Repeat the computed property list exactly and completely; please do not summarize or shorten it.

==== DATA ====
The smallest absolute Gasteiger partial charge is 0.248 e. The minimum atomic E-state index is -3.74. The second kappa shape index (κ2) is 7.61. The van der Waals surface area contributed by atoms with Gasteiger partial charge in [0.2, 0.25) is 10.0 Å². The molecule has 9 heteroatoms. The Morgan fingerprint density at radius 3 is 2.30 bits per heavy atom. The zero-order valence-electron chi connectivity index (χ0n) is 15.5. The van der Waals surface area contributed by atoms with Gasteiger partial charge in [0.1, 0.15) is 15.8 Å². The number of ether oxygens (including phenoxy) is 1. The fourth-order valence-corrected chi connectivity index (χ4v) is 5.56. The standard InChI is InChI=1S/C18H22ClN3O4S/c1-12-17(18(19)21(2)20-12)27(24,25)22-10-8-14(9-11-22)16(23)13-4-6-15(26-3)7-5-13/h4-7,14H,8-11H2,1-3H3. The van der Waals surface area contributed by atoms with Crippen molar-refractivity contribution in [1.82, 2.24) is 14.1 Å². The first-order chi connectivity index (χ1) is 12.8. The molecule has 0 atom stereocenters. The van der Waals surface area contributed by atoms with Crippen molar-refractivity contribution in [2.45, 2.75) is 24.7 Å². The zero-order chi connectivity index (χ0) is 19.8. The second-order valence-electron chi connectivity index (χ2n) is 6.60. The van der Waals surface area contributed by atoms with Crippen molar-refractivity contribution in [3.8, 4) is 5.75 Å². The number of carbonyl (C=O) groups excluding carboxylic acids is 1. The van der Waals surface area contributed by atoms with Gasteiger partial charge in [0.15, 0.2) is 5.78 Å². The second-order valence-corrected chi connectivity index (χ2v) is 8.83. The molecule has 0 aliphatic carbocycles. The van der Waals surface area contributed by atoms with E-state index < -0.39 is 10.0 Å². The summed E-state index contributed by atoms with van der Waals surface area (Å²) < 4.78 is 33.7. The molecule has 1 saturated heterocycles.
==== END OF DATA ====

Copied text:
The smallest absolute Gasteiger partial charge is 0.248 e. The minimum atomic E-state index is -3.74. The second kappa shape index (κ2) is 7.61. The van der Waals surface area contributed by atoms with Gasteiger partial charge in [0.2, 0.25) is 10.0 Å². The molecule has 9 heteroatoms. The Morgan fingerprint density at radius 3 is 2.30 bits per heavy atom. The zero-order valence-electron chi connectivity index (χ0n) is 15.5. The van der Waals surface area contributed by atoms with Gasteiger partial charge in [0.1, 0.15) is 15.8 Å². The number of ether oxygens (including phenoxy) is 1. The fourth-order valence-corrected chi connectivity index (χ4v) is 5.56. The standard InChI is InChI=1S/C18H22ClN3O4S/c1-12-17(18(19)21(2)20-12)27(24,25)22-10-8-14(9-11-22)16(23)13-4-6-15(26-3)7-5-13/h4-7,14H,8-11H2,1-3H3. The van der Waals surface area contributed by atoms with Crippen molar-refractivity contribution in [1.82, 2.24) is 14.1 Å². The first-order chi connectivity index (χ1) is 12.8. The molecule has 0 atom stereocenters. The van der Waals surface area contributed by atoms with Crippen molar-refractivity contribution in [2.45, 2.75) is 24.7 Å². The zero-order chi connectivity index (χ0) is 19.8. The second-order valence-electron chi connectivity index (χ2n) is 6.60. The van der Waals surface area contributed by atoms with Crippen molar-refractivity contribution in [3.8, 4) is 5.75 Å². The number of carbonyl (C=O) groups excluding carboxylic acids is 1. The van der Waals surface area contributed by atoms with Gasteiger partial charge in [0.15, 0.2) is 5.78 Å². The second-order valence-corrected chi connectivity index (χ2v) is 8.83. The molecule has 0 aliphatic carbocycles. The van der Waals surface area contributed by atoms with E-state index < -0.39 is 10.0 Å². The summed E-state index contributed by atoms with van der Waals surface area (Å²) < 4.78 is 33.7. The molecule has 1 saturated heterocycles.